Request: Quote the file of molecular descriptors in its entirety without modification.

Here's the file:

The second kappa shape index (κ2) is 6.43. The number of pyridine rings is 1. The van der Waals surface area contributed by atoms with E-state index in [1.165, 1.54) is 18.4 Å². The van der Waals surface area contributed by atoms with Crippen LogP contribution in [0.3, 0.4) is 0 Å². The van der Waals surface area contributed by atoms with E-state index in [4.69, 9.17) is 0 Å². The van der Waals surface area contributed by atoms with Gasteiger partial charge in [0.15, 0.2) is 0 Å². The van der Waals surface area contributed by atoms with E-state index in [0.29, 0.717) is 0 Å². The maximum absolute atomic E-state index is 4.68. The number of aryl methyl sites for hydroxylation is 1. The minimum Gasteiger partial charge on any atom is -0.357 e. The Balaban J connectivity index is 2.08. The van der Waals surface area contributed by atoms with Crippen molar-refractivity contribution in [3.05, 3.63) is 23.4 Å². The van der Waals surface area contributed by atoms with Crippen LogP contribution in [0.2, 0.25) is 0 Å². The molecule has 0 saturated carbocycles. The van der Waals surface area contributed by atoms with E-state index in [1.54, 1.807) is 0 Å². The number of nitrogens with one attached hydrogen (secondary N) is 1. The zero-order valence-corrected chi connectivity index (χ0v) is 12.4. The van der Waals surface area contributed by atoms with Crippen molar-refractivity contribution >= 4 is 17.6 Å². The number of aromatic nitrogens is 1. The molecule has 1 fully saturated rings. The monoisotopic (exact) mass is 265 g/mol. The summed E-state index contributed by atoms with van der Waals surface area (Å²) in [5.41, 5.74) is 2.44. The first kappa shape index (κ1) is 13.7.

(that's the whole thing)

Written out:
The second kappa shape index (κ2) is 6.43. The number of pyridine rings is 1. The van der Waals surface area contributed by atoms with E-state index in [1.165, 1.54) is 18.4 Å². The van der Waals surface area contributed by atoms with Crippen LogP contribution in [0.3, 0.4) is 0 Å². The van der Waals surface area contributed by atoms with E-state index in [4.69, 9.17) is 0 Å². The van der Waals surface area contributed by atoms with Gasteiger partial charge in [0.15, 0.2) is 0 Å². The van der Waals surface area contributed by atoms with E-state index in [0.29, 0.717) is 0 Å². The maximum absolute atomic E-state index is 4.68. The number of aryl methyl sites for hydroxylation is 1. The minimum Gasteiger partial charge on any atom is -0.357 e. The Balaban J connectivity index is 2.08. The van der Waals surface area contributed by atoms with Crippen molar-refractivity contribution in [3.05, 3.63) is 23.4 Å². The van der Waals surface area contributed by atoms with Crippen LogP contribution in [0.2, 0.25) is 0 Å². The molecule has 0 saturated carbocycles. The van der Waals surface area contributed by atoms with E-state index in [1.54, 1.807) is 0 Å². The number of nitrogens with one attached hydrogen (secondary N) is 1. The zero-order valence-corrected chi connectivity index (χ0v) is 12.4. The van der Waals surface area contributed by atoms with Crippen molar-refractivity contribution >= 4 is 17.6 Å². The number of aromatic nitrogens is 1. The molecule has 1 fully saturated rings. The monoisotopic (exact) mass is 265 g/mol. The summed E-state index contributed by atoms with van der Waals surface area (Å²) in [5.41, 5.74) is 2.44. The first kappa shape index (κ1) is 13.7.